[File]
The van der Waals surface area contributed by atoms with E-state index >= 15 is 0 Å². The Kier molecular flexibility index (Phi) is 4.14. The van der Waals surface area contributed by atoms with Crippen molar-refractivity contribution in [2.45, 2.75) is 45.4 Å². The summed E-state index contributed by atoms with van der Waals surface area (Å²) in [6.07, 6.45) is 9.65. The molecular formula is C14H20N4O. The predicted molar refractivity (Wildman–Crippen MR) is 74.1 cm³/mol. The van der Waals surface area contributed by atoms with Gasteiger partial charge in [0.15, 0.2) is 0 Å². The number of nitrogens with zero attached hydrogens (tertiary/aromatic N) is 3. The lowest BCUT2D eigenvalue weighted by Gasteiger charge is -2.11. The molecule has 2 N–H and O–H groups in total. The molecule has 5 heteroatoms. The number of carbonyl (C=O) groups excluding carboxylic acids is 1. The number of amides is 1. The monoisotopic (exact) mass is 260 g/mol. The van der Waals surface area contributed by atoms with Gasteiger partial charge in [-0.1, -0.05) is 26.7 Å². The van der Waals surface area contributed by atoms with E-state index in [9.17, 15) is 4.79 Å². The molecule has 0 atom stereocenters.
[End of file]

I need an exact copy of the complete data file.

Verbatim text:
The van der Waals surface area contributed by atoms with E-state index >= 15 is 0 Å². The Kier molecular flexibility index (Phi) is 4.14. The van der Waals surface area contributed by atoms with Crippen molar-refractivity contribution in [2.45, 2.75) is 45.4 Å². The summed E-state index contributed by atoms with van der Waals surface area (Å²) in [6.07, 6.45) is 9.65. The molecular formula is C14H20N4O. The predicted molar refractivity (Wildman–Crippen MR) is 74.1 cm³/mol. The van der Waals surface area contributed by atoms with Gasteiger partial charge in [0.15, 0.2) is 0 Å². The number of nitrogens with zero attached hydrogens (tertiary/aromatic N) is 3. The lowest BCUT2D eigenvalue weighted by Gasteiger charge is -2.11. The molecule has 2 N–H and O–H groups in total. The molecule has 5 heteroatoms. The number of carbonyl (C=O) groups excluding carboxylic acids is 1. The number of amides is 1. The monoisotopic (exact) mass is 260 g/mol. The van der Waals surface area contributed by atoms with Gasteiger partial charge in [-0.1, -0.05) is 26.7 Å². The van der Waals surface area contributed by atoms with E-state index in [9.17, 15) is 4.79 Å². The molecule has 0 atom stereocenters.